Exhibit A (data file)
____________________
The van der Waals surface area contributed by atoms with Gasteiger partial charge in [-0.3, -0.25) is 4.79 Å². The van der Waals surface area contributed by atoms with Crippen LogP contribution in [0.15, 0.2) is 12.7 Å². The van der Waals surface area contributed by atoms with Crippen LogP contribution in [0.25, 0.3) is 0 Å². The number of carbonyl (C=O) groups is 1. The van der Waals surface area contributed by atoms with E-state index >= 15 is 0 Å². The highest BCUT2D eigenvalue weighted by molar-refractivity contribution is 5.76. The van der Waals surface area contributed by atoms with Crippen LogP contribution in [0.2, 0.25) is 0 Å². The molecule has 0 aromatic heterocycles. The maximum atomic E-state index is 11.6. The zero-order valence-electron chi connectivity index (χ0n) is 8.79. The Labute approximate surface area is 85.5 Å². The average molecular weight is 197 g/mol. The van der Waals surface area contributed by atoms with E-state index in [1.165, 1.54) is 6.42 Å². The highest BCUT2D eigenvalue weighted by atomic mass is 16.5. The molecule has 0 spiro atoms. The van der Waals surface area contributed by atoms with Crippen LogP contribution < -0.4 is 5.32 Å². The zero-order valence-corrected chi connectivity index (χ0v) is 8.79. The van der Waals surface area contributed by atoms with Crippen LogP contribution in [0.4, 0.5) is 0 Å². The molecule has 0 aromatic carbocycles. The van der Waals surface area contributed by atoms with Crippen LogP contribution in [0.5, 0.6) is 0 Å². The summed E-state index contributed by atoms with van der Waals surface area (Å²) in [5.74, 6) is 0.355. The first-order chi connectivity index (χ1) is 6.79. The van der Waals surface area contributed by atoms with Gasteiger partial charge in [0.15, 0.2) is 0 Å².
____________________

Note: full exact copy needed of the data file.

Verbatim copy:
The van der Waals surface area contributed by atoms with Gasteiger partial charge in [-0.3, -0.25) is 4.79 Å². The van der Waals surface area contributed by atoms with Crippen LogP contribution in [0.15, 0.2) is 12.7 Å². The van der Waals surface area contributed by atoms with Crippen LogP contribution in [0.25, 0.3) is 0 Å². The number of carbonyl (C=O) groups is 1. The van der Waals surface area contributed by atoms with E-state index >= 15 is 0 Å². The highest BCUT2D eigenvalue weighted by molar-refractivity contribution is 5.76. The van der Waals surface area contributed by atoms with Crippen LogP contribution in [0.2, 0.25) is 0 Å². The molecule has 0 aromatic heterocycles. The maximum atomic E-state index is 11.6. The zero-order valence-electron chi connectivity index (χ0n) is 8.79. The Labute approximate surface area is 85.5 Å². The average molecular weight is 197 g/mol. The van der Waals surface area contributed by atoms with E-state index in [1.165, 1.54) is 6.42 Å². The highest BCUT2D eigenvalue weighted by atomic mass is 16.5. The molecule has 0 spiro atoms. The van der Waals surface area contributed by atoms with Crippen LogP contribution < -0.4 is 5.32 Å². The zero-order valence-corrected chi connectivity index (χ0v) is 8.79. The van der Waals surface area contributed by atoms with Crippen LogP contribution in [0.4, 0.5) is 0 Å². The molecule has 0 aromatic carbocycles. The van der Waals surface area contributed by atoms with Crippen LogP contribution in [0.5, 0.6) is 0 Å². The summed E-state index contributed by atoms with van der Waals surface area (Å²) in [5.74, 6) is 0.355. The first-order chi connectivity index (χ1) is 6.79. The van der Waals surface area contributed by atoms with Gasteiger partial charge in [0.15, 0.2) is 0 Å².